English financier; born in London 1699; died 1762. He was a son of RowlandGideon (died 1720), a West-Indian merchant, who changed his name from the Portuguese "Abudiente" on settling in England, and became a freeman of the city of London and a member of the Paper-Stainers' Company Feb. 17, 1697. Samson Gideon began business in 1720 with a capital of £1,500, which increased so rapidly that in 1729 he was admitted a sworn broker with a capital of £25,000, invested chiefly in landed estates. His fortune continued to increase so that in 1740 he had become "the great oracle and leader of Jonathan's Coffee House in Exchange Alley." So prudently were his speculations conducted that he seldom suffered losses.
In the disastrous period which followed the South Sea Bubble (1720), Gideon had gained the public admiration by the calmness with which he ignored the gambling mania that almost brought ruin upon the country, and by his services to the prime minister in restoring the public credit. Similarly, during the panic ensuing when the Pretender advanced to London in 1745, and investors sold stock at any price, Samson Gideon continued to buy good securities, and had the gratification of seeing his fortune doubled by the operation. From 1742 he was consulted by the English government, to whom he offered loans during the Spanish and French hostilities of 1742-44. In 1745 he raised a loan of £1,700,000, and in 1749 carried through the consolidation of the national debt and the reduction of its interest. He is said to have raised in the following year a million three per cent at par; and at the beginning of the Seven Years' war (1756) he paid a bounty from his estates for recruiting the army. In 1758 and 1759, the great years of the war, he was almost wholly relied upon to raise loans for the government.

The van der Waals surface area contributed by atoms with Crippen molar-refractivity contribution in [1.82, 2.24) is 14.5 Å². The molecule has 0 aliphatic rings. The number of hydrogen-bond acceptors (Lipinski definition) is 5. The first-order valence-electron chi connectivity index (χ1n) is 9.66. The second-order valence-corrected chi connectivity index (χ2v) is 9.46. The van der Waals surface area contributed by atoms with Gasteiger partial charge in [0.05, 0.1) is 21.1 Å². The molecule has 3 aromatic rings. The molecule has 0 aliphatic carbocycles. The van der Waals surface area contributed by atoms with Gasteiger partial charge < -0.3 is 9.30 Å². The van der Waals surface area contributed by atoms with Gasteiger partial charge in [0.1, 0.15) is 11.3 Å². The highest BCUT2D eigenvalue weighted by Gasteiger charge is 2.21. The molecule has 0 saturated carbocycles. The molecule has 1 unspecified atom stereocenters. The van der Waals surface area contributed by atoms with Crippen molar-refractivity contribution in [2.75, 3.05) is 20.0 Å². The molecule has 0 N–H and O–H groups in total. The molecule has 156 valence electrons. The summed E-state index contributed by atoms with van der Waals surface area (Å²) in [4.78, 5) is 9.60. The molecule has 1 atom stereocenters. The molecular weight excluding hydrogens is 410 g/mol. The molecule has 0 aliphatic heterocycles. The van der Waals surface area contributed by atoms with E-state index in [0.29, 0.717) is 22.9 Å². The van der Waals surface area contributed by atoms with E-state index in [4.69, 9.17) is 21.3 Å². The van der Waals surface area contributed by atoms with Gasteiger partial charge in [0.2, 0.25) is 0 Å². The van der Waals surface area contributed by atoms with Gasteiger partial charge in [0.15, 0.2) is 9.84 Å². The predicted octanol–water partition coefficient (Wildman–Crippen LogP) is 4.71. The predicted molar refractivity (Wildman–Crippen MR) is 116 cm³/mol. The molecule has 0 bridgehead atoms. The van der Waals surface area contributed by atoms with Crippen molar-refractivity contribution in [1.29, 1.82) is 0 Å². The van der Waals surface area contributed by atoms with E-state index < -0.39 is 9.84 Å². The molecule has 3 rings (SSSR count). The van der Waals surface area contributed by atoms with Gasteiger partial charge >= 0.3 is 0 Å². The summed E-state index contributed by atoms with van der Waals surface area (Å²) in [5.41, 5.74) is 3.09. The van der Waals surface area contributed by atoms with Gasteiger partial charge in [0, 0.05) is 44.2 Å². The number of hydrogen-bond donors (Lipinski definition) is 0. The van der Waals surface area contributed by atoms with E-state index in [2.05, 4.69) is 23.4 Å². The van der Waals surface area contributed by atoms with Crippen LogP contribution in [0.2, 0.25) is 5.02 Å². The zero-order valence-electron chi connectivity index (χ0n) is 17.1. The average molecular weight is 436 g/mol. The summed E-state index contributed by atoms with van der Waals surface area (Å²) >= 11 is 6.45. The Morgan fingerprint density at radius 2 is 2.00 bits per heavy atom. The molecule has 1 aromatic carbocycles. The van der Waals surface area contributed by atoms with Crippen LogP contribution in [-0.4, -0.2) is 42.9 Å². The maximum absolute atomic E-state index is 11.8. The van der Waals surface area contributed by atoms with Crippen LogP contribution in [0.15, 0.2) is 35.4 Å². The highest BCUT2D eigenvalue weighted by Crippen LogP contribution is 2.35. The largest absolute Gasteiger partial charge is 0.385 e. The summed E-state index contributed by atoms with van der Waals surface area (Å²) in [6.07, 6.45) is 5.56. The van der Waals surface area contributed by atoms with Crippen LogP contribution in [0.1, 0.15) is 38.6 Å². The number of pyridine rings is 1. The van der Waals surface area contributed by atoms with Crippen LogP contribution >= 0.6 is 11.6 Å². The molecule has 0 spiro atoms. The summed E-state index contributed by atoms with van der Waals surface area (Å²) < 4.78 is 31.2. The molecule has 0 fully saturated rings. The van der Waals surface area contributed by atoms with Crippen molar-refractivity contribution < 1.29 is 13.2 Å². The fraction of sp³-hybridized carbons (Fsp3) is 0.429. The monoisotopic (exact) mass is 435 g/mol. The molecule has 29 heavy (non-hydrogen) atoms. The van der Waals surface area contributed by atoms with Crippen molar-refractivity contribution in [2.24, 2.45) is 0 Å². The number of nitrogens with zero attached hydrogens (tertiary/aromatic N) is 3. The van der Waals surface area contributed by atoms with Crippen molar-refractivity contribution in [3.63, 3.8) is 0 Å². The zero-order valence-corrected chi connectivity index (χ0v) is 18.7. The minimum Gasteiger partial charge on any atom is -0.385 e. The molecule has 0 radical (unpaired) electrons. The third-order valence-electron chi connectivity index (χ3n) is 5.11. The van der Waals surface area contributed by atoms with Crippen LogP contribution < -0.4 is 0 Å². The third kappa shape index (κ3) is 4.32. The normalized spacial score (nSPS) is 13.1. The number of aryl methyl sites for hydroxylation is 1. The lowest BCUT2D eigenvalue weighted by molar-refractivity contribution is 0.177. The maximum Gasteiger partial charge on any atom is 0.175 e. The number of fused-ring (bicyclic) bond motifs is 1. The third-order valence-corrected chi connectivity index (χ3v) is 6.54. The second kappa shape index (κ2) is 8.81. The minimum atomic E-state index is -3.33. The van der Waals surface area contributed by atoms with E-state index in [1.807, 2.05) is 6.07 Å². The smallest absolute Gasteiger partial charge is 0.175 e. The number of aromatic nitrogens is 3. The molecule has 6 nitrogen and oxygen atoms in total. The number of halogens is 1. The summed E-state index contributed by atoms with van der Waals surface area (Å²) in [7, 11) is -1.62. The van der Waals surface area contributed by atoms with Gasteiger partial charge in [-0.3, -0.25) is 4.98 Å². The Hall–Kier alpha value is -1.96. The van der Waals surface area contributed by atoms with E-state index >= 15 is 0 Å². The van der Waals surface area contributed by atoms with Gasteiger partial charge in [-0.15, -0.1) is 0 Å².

The great object of Gideon's life was to found a landed family, which was almost impossible to accomplish as a Jew. Accordingly in 1754 he resigned his membership in the Sephardic congregation, and from that time reared his children in the Christian faith. Through his influence with Sir Robert Walpole he was able to obtain a special act of Parliament sanctioning the purchase of an estate he coveted; and in 1759 a baronetcy was conferred upon his son Samson, then a boy of fifteen, being educated at Eton.
Gideon was a man of remarkable amiability and geniality, "of strong natural understanding, and of some fun and humor." He collected pictures with great care, having acquired many of those belonging to Sir Robert Walpole; these are now at Bedwell Park, Hertfordshire, England. He held liberal views, making an annual donation to the Sons of the Clergy, and bequeathing £2,000 as a legacy to that body and £1,000 to the London Hospital. He died in the Jewish faith, leaving £580,000, £1,000 of which was left to the Bevis Marks synagogue on condition that he be interred in the Jewish cemetery. It was found that he had throughout his life paid his synagogue subscriptions under the title "Almoni Peloni."
In 1766 his son Samson married the daughter of Chief Justice Sir John Eardley Wilmot, assumed the name of Eardley in July, 1789, and in Oct., 1789, was created Lord Eardley in the Irish peerage. The peerage became extinct at his death in 1824, his two sons, Samson Eardley and Colonel Eardley of the Guards, having died before him. His daughters had married Lord Saye and Sele, Sir Culling Smith, and J. W. Childers, among whom his estates were divided.
- Francis, Chronicles of the Stock Exchange, pp. 88-90;
- Nichols, Literary Anecdotes, ix. 642;
- idem, Illustrations, vi. 277-284;
- Jew. World, Feb., 1878;
- Picciotto, Sketches of Anglo-Jewish History, pp. 60-64, 84, 113, London, 1875;
- Young Israel, June, 1899;
- Dict. National Biography.